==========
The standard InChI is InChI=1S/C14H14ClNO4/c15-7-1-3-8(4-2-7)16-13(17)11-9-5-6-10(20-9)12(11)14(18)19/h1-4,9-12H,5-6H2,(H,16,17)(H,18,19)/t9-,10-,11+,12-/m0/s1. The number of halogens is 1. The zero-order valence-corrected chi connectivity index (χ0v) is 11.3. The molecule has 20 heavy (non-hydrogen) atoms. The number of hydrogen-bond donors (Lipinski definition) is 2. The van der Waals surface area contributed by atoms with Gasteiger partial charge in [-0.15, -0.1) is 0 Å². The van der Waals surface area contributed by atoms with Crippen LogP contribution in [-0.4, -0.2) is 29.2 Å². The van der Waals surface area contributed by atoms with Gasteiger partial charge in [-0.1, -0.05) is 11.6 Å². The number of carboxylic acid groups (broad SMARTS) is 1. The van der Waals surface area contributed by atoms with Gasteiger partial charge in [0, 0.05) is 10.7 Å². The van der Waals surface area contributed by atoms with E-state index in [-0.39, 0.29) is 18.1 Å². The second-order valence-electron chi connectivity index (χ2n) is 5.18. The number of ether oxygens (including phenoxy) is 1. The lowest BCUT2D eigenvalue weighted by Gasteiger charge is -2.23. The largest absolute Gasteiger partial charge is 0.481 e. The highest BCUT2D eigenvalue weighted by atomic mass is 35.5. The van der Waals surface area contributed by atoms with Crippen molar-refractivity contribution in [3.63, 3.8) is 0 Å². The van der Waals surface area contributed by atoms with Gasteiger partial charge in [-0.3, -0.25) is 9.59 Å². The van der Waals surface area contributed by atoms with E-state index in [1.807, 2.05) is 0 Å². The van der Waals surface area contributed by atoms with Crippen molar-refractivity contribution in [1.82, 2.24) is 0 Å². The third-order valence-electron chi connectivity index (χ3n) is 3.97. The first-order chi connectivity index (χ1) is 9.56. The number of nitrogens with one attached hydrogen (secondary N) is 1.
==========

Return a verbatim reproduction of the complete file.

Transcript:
The standard InChI is InChI=1S/C14H14ClNO4/c15-7-1-3-8(4-2-7)16-13(17)11-9-5-6-10(20-9)12(11)14(18)19/h1-4,9-12H,5-6H2,(H,16,17)(H,18,19)/t9-,10-,11+,12-/m0/s1. The number of halogens is 1. The zero-order valence-corrected chi connectivity index (χ0v) is 11.3. The molecule has 20 heavy (non-hydrogen) atoms. The number of hydrogen-bond donors (Lipinski definition) is 2. The van der Waals surface area contributed by atoms with Gasteiger partial charge in [-0.15, -0.1) is 0 Å². The van der Waals surface area contributed by atoms with Crippen LogP contribution in [-0.4, -0.2) is 29.2 Å². The van der Waals surface area contributed by atoms with Gasteiger partial charge in [-0.1, -0.05) is 11.6 Å². The number of carboxylic acid groups (broad SMARTS) is 1. The van der Waals surface area contributed by atoms with Gasteiger partial charge in [0, 0.05) is 10.7 Å². The van der Waals surface area contributed by atoms with E-state index in [-0.39, 0.29) is 18.1 Å². The second-order valence-electron chi connectivity index (χ2n) is 5.18. The number of ether oxygens (including phenoxy) is 1. The lowest BCUT2D eigenvalue weighted by Gasteiger charge is -2.23. The largest absolute Gasteiger partial charge is 0.481 e. The highest BCUT2D eigenvalue weighted by atomic mass is 35.5. The van der Waals surface area contributed by atoms with Crippen molar-refractivity contribution in [3.63, 3.8) is 0 Å². The van der Waals surface area contributed by atoms with Gasteiger partial charge in [-0.3, -0.25) is 9.59 Å². The van der Waals surface area contributed by atoms with E-state index in [1.807, 2.05) is 0 Å². The van der Waals surface area contributed by atoms with Crippen molar-refractivity contribution in [1.82, 2.24) is 0 Å². The third-order valence-electron chi connectivity index (χ3n) is 3.97. The first-order chi connectivity index (χ1) is 9.56. The number of nitrogens with one attached hydrogen (secondary N) is 1.